I first mentioned Kickstand a couple of weeks ago when I encountered Paul Laudeman and Kickstart volunteers at the Parkridge block party. Paul has been with the program from its formal beginning and heads it up today. They were handing out helmets to children and helping them repair their bicycles. Fascinated with what they are up to, a week or so later I visited their current residence at 1323 North Broadway, in a small shed and basement behind Fourth United Presbyterian Church. The congregation has been kind enough to give them space for their tools and supplies and, hopefully, a long term home.
The “long term home” part of that has been a problem. The group started informally on Market Square some years ago when a group of bicycle enthusiasts decided to periodically repair bikes there and began providing bikes for the homeless. It evolved into the non-profit Knoxville Bike Collective – a name that they still sometimes use – but over time, “Kickstand” seemed like a bit of a snappier name. Brad Hedge, one of the primary volunteers and a serious bicycle repairman, talked me through the history and mission of the group.
The group settled into several locations – I think I ran into them next to Sawworks -which was then Marble City Brewing Company a few years ago. Various problems ended their tenure at each of their locations, including a stint on Magnolia at the Tribe One location, and the group eventually slowed down and seemed to fall a bit off the radar. Once the minister at Fourth Presbyterian offered them a space, however, business has been very good. John Meyers and Brad Hedge came on board just over a year ago and are central to the current setup.
The last transition was a particularly challenging one with their tools and inventory literally sitting outside while they found a place for it. It was Elizabeth Peterson who came to the rescue by offering the space behind the church.
And just what is that business? I mentioned that I purchased a bicycle from them, but they sell very few bikes. An occasional bike does come their way that offers the chance to have a small amount of cash-flow to buy necessary parts, but generally they give away bicycles and helmets to the people most in need. Some of the bikes are given directly when, for example, someone approaches them with no money, but needing a bicycle for transportation to a job. Other times a social service agency or church might direct their attention to someone with a similar need.
Most of the bicycles go to people who have worked enough hours to earn one or who build it themselves with the help of the volunteers.So far this year 32 bikes have gone to people who came and built their own or who donated enough sweat equity to earn one. Sixty others have been given away since Christmas to individuals and groups like Bridge Refugee Service. The days that I visited I found a family of two sisters and a younger brother working on bicycles and doing an amazing job. The girls are in their mid-teens and don’t have a driver’s license, so they were interested in earning transportation. Their younger brother learned to ride the first day I visited.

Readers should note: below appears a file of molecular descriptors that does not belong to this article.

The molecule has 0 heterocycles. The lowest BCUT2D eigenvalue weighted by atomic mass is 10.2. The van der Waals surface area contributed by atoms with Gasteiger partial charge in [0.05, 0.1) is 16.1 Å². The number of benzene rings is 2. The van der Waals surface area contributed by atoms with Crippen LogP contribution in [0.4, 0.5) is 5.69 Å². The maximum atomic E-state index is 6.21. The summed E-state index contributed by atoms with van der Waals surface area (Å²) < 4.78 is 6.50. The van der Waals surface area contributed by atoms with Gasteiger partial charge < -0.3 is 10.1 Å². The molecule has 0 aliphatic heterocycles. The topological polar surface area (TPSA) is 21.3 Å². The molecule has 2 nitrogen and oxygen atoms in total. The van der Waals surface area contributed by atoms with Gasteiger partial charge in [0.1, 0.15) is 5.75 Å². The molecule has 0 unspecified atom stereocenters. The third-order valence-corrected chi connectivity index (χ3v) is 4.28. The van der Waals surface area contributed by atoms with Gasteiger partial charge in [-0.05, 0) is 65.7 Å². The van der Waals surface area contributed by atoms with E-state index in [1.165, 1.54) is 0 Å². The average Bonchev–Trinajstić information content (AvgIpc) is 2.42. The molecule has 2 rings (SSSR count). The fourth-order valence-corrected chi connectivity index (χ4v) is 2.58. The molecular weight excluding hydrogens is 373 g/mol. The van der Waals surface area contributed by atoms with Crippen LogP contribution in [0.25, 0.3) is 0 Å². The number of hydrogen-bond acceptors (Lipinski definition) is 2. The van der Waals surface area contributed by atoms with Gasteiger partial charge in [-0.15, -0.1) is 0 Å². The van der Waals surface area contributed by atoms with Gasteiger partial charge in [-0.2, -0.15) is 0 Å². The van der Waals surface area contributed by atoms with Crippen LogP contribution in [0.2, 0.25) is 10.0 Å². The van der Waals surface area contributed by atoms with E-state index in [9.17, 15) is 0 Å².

For people who think of biking in 2014 as something that small children do after receiving a brand new bike on Christmas morning or the odd person in spandex who rides long distances and irritates them as they drive past, it’s kind of surprising to learn that many of the cyclists – even in this country – are the working poor. A bicycle can be a lifeline out of poverty as it enables people to broaden their range of accessible job opportunities. It’s a significant potential economic benefit for not only the families directly involved, but also the community.
Of course, while economics is often the focus, if not obsession, in our country, there are other important benefits of biking and of a program like Kickstand. Childhood obesity is epidemic, particularly among the poor, and biking helps fight that. Short of obesity, general exercise makes for a healthier population and for reduced personal and societal health care costs as well as a better quality of life. Additionally, it is our children who suffer most on our poor air quality days and every adult who takes a trip on a bike rather than in a car is helping improve that air quality.
Brad pointed out that bicycles have acquired a certain “style factor” that had been missing among many adults in our area, with the numbers of bikers in their twenties and thirties increasing rapidly. He bikes to the shop from Island Home and he describes it as inundated with bikes. He feels attitudes have changed towards bikers with unfortunate incidents between bikers and drivers being far less common now.
I’m happy to have stumbled into these guys and their important work. I’m very appreciative of what they do and of my first bike as an adult. There are good guys and bad guys in the city and most of us muddle around somewhere in between, but these are good people doing good work. Why not consider donating an old bike? Condition doesn’t really matter as they can likely find some good use for the parts if nothing else. They are also in need of volunteers in order to extend their hours and their reach to more people. Can you help?